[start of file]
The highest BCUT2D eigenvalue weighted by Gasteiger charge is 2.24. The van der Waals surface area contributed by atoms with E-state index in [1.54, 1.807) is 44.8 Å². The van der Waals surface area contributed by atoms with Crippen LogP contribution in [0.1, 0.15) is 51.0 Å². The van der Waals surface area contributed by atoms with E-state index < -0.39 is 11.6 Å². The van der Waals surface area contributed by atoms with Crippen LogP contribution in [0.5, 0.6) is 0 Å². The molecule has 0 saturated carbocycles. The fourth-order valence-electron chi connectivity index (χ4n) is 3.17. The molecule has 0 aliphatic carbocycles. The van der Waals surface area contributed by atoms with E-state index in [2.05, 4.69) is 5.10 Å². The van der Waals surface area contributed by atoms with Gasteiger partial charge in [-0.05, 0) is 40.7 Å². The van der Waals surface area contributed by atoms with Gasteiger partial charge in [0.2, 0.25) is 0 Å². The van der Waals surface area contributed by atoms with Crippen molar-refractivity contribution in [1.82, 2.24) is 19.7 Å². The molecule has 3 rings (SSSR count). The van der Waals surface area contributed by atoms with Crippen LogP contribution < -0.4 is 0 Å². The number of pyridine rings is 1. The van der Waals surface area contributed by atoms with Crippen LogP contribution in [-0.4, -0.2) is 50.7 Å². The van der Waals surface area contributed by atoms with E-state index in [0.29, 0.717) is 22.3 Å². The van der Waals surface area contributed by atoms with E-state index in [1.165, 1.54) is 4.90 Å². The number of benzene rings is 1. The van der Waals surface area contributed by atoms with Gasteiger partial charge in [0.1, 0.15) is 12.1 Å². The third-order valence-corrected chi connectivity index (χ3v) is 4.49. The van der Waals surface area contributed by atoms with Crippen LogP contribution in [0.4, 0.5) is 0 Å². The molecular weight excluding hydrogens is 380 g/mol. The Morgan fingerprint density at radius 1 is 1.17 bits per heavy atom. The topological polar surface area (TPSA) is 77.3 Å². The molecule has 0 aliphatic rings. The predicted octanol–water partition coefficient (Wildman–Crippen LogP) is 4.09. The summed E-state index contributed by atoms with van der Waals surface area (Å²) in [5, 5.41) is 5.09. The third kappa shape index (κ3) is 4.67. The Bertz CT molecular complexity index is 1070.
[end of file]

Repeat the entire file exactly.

The highest BCUT2D eigenvalue weighted by Gasteiger charge is 2.24. The van der Waals surface area contributed by atoms with E-state index in [1.54, 1.807) is 44.8 Å². The van der Waals surface area contributed by atoms with Crippen LogP contribution in [0.1, 0.15) is 51.0 Å². The van der Waals surface area contributed by atoms with E-state index < -0.39 is 11.6 Å². The van der Waals surface area contributed by atoms with Crippen LogP contribution in [0.5, 0.6) is 0 Å². The molecule has 0 saturated carbocycles. The fourth-order valence-electron chi connectivity index (χ4n) is 3.17. The molecule has 0 aliphatic carbocycles. The van der Waals surface area contributed by atoms with E-state index in [2.05, 4.69) is 5.10 Å². The van der Waals surface area contributed by atoms with Gasteiger partial charge in [-0.05, 0) is 40.7 Å². The van der Waals surface area contributed by atoms with Gasteiger partial charge in [0.2, 0.25) is 0 Å². The van der Waals surface area contributed by atoms with Crippen molar-refractivity contribution in [1.82, 2.24) is 19.7 Å². The molecule has 3 rings (SSSR count). The van der Waals surface area contributed by atoms with Crippen LogP contribution < -0.4 is 0 Å². The number of pyridine rings is 1. The van der Waals surface area contributed by atoms with Crippen LogP contribution in [-0.4, -0.2) is 50.7 Å². The van der Waals surface area contributed by atoms with E-state index in [0.29, 0.717) is 22.3 Å². The van der Waals surface area contributed by atoms with E-state index in [1.165, 1.54) is 4.90 Å². The number of benzene rings is 1. The van der Waals surface area contributed by atoms with Gasteiger partial charge in [0.1, 0.15) is 12.1 Å². The third-order valence-corrected chi connectivity index (χ3v) is 4.49. The van der Waals surface area contributed by atoms with Crippen LogP contribution in [0.4, 0.5) is 0 Å². The molecular weight excluding hydrogens is 380 g/mol. The Morgan fingerprint density at radius 1 is 1.17 bits per heavy atom. The topological polar surface area (TPSA) is 77.3 Å². The molecule has 0 aliphatic rings. The predicted octanol–water partition coefficient (Wildman–Crippen LogP) is 4.09. The summed E-state index contributed by atoms with van der Waals surface area (Å²) in [5, 5.41) is 5.09. The third kappa shape index (κ3) is 4.67. The Bertz CT molecular complexity index is 1070.